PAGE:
Is postoperative decrease of serum albumin an early predictor of complications after major abdominal surgery? A prospective cohort study in a European centre

  • Labgaa I, Joliat G-R, Kefleyesus A, Mantziari S, Schäfer, M, Demartines N, Hubner M.
  • BMJ Open 2017;7:e013966

The results from this prospective study indicate that an early rapid drop in postoperative serum albumin is a marker of surgical stress and could be an early predictor of patients at risk of postoperative complications.

There has been increasing interest in identifying biomarkers that track the stress response to surgery (Thorell et al., 1999; Kohl & Deutschman, 2006; Amar et al., 2007; Mantziari et al., 2015), and in their potential to identify patients at risk of developing postoperative complications.

Two such biomarkers already identified include C-reactive protein and procalcitonin. Although they are routinely used biomarkers in clinical practice, their usefulness is limited by their slow kinetics (Facy et al., 2016; Giaccaglia et al., 2016) with both markers only becoming useful about the fourth day after surgery.

In contrast, serum albumin is rapidly downregulated by inflammatory signals on the first postoperative day (Mantziari et al., 2015; Hübner et al., 2016;), with preliminary data suggesting an association between a rapid postoperative drop and outcomes after oesophageal, oral cancer, abdominal pancreatic, liver resection/transplant and cardiac surgeries (Ryan et al., 2007; Lee et al., 2011; 2015; Fujiwara et al., 2015; Sang et al., 2015; Labgaa et al., 2016).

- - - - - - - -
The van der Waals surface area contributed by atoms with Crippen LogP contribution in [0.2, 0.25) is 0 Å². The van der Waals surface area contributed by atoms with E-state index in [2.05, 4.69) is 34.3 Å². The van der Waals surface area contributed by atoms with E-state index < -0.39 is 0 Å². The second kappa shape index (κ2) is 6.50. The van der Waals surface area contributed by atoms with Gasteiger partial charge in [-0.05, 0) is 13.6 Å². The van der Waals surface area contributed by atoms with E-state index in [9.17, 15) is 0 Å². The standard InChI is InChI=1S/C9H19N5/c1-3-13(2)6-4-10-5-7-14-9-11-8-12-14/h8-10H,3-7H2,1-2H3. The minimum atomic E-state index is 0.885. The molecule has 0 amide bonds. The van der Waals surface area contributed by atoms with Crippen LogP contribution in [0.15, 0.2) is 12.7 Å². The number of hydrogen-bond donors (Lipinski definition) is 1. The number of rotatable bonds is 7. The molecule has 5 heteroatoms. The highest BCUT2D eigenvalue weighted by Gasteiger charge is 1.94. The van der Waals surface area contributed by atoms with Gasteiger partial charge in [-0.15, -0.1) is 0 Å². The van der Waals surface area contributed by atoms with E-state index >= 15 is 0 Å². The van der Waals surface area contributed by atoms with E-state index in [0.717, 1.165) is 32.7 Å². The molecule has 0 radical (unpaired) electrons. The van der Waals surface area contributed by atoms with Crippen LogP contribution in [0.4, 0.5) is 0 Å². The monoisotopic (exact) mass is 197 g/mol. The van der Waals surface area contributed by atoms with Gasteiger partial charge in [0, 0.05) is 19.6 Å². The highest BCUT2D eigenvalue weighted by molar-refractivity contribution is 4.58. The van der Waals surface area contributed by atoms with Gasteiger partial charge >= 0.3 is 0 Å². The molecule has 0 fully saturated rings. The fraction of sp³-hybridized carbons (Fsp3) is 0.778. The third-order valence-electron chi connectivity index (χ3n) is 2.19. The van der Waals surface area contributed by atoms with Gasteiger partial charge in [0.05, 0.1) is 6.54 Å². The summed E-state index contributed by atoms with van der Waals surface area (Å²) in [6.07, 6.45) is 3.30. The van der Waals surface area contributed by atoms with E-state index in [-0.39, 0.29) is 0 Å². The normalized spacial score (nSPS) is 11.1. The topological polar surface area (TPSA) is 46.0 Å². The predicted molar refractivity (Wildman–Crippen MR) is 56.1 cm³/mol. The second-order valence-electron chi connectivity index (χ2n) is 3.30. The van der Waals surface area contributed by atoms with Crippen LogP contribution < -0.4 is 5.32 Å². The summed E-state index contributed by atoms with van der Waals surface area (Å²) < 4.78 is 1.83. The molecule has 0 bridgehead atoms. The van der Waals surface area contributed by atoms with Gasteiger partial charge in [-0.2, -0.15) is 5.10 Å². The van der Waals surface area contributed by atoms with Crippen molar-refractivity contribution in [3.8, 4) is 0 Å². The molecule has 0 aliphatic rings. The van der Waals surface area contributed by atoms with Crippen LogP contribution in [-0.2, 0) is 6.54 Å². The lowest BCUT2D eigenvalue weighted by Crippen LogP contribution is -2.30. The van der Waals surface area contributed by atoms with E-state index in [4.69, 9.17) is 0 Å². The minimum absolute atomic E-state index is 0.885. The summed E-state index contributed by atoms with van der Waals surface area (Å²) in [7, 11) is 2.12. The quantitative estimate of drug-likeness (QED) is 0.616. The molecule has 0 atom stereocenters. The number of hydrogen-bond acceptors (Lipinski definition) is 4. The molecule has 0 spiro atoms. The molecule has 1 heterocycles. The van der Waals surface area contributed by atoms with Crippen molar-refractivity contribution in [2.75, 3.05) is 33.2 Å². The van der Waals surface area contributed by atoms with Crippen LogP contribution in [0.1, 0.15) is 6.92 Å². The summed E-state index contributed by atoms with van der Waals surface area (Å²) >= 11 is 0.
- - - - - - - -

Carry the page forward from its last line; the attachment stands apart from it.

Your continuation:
This prospective study provided a head-to-head comparison of serum albumin with C-reactive protein and procalcitonin, with the aim of testing postoperative serum albumin drop as a marker of surgical stress and an early predictor of clinical outcomes (Figure 1).

Rapid decrease in serum albumin following surgery and correlation with patient outcomes

Figure 1. Rapid decrease in serum albumin following surgery and correlation with patient outcomes (Labgaa et al., 2017).

Successful preoperative measures already exist to attenuate the stress response to surgery include immunonutrition, enhanced recovery programmes and high-dose glucorticoids (Ljungqvist et al., 2005; de la Motte et al., 2014; Cerantola et al., 2015; Carli, 2015). Further research is needed to determine whether these options might also be effective postoperatively in calming the stress response once it has been triggered.

Background information about the many functions of albumin, as well as about the molecule itself, its distribution, metabolism and binding, can be found at: https://www.epgonline.org/fluid-management/en/resources/educational-slides/albumin-multitude-of-functions.html

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